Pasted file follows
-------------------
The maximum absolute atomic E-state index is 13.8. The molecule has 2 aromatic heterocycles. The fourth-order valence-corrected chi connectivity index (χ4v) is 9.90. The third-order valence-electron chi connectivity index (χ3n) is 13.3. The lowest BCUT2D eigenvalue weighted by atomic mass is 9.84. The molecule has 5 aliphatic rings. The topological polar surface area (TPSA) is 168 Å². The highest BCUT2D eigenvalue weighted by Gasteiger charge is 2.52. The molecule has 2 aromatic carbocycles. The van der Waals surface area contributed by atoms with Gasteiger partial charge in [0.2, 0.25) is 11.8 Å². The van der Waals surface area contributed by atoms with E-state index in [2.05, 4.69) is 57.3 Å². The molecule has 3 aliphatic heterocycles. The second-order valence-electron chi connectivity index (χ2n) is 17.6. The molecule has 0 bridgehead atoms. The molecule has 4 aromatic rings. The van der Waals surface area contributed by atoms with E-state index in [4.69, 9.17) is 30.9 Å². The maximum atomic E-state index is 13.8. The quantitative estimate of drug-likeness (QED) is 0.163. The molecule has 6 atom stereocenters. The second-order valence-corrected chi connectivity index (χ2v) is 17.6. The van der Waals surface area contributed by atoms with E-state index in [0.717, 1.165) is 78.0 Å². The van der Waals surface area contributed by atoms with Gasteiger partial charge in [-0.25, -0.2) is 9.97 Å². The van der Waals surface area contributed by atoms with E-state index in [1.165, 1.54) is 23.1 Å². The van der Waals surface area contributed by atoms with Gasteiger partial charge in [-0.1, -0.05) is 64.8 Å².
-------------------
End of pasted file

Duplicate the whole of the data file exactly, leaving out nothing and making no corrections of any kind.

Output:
The maximum absolute atomic E-state index is 13.8. The molecule has 2 aromatic heterocycles. The fourth-order valence-corrected chi connectivity index (χ4v) is 9.90. The third-order valence-electron chi connectivity index (χ3n) is 13.3. The lowest BCUT2D eigenvalue weighted by atomic mass is 9.84. The molecule has 5 aliphatic rings. The topological polar surface area (TPSA) is 168 Å². The highest BCUT2D eigenvalue weighted by Gasteiger charge is 2.52. The molecule has 2 aromatic carbocycles. The van der Waals surface area contributed by atoms with Gasteiger partial charge in [0.2, 0.25) is 11.8 Å². The van der Waals surface area contributed by atoms with E-state index in [2.05, 4.69) is 57.3 Å². The molecule has 3 aliphatic heterocycles. The second-order valence-electron chi connectivity index (χ2n) is 17.6. The molecule has 0 bridgehead atoms. The molecule has 4 aromatic rings. The van der Waals surface area contributed by atoms with E-state index in [4.69, 9.17) is 30.9 Å². The maximum atomic E-state index is 13.8. The quantitative estimate of drug-likeness (QED) is 0.163. The molecule has 6 atom stereocenters. The second-order valence-corrected chi connectivity index (χ2v) is 17.6. The van der Waals surface area contributed by atoms with E-state index in [0.717, 1.165) is 78.0 Å². The van der Waals surface area contributed by atoms with Gasteiger partial charge in [-0.25, -0.2) is 9.97 Å². The van der Waals surface area contributed by atoms with E-state index in [1.165, 1.54) is 23.1 Å². The van der Waals surface area contributed by atoms with Gasteiger partial charge in [-0.1, -0.05) is 64.8 Å².